We all know that the media must have a sexy, intriguing or disturbing label for any new eating plan that comes along. It’s well established that enjoying a mostly healthy diet is regarded as unexciting (too sensible, perhaps?) and doesn’t contain any of the extremes people are constantly looking for. Somehow, we’ve been beaten into submission to believe that if our eating patterns don’t involve some sort of exclusion, restriction or live-or-die rules, then we’re not doing it right.
Clean eating is the latest lifestyle to be attacked and quite frankly, I’m fed up of people always searching for the bad in everything. Like any lifestyle choice, which foods are “clean” or “not clean” will always be open to debate, and forum threads will rage backwards and forwards for days between people who have nothing better to care about. The discrepancy arises simply because people are entitled to their own view, and this scares many of them when there are no rigid rules to stick by.
Jamie Oliver recently said, “Real food doesn’t have ingredients, real food is ingredients.” So my interpretation of clean eating starts with this as a basis. I eat loads of fruit and veggies ― sometimes it’s organic from my local farm shop, and sometimes it’s from the wonky selection in the supermarket. I eat Greek yogurt and drink almond milk. If I buy packaged goods then I choose beans and tomatoes in tetra packs rather than cans, to avoid the higher possibility of BPA contamination.
I look for condiments with ingredients I can both pronounce and understand. Go-to treats like Nakd bars and Panna Chocolate are my preference over diet cereal bars and dairy milk. I consider these simple swaps to be cleaner versions of the foods I enjoy eating, and I’m not obsessed with seeking perfection at every or any meal.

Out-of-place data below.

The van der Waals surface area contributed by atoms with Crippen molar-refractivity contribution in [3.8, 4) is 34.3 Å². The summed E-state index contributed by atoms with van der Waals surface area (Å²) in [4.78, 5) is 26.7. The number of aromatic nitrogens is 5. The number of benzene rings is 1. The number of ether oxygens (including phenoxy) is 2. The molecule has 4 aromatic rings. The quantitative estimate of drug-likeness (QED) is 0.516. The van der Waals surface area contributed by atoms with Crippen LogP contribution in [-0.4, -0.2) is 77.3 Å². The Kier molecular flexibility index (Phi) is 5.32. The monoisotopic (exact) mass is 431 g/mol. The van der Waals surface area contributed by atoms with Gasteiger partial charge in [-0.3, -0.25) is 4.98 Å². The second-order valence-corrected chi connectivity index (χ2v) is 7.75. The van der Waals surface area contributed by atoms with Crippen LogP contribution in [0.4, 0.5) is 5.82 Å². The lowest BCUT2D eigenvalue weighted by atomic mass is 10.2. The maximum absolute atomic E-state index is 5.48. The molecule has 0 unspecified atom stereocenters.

So what’s so wrong with making these kinds of choices? According to the screaming headlines, clean eating is a “dangerous trend” with “dirty secrets” and it’s “fueling the rise of orthorexia.” I’m absolutely not belittling the issue of any kind of eating disorder; this is a serious matter that needs to be addressed, no matter the eating style. What annoys me is the constant need to seek out the most extreme examples of people who’ve adopted elements of that lifestyle in order to show “the dangers.”
The heart of clean eating is a diet high in fruit and veg with (depending on your preferences), good quality meat, fish, eggs, pulses, wholemeal grains, nuts and seeds. Eating these foods MOST of the time is NOT unhealthy. Let’s stop demonizing a healthy lifestyle just because it’s been given a label that’s open to interpretation. Considering a food to be clean does not automatically make another one dirty, instead clean eating is a conscious choice to understand what’s in the food you buy and eat, and since when has consumer knowledge been considered a weakness?
Imagine how powerful we could become as customers if we started looking at labels and cared enough about our health to question what’s actually in our favorite foods. We have the power to start a backlash against the companies who have no interest in our health, but a healthy interest in selling us pre-packaged foods filled with ingredients we don’t want or need.
Charlotte Moore is a freelance healthy lifestyle copywriting specialist at ThatCopyGirl.com She loves to eat, lift and laugh in copious amounts, and is always planning her next trip to California.
If you’re struggling with an eating disorder, call the National Eating Disorder Association hotline at 1-800-931-2237.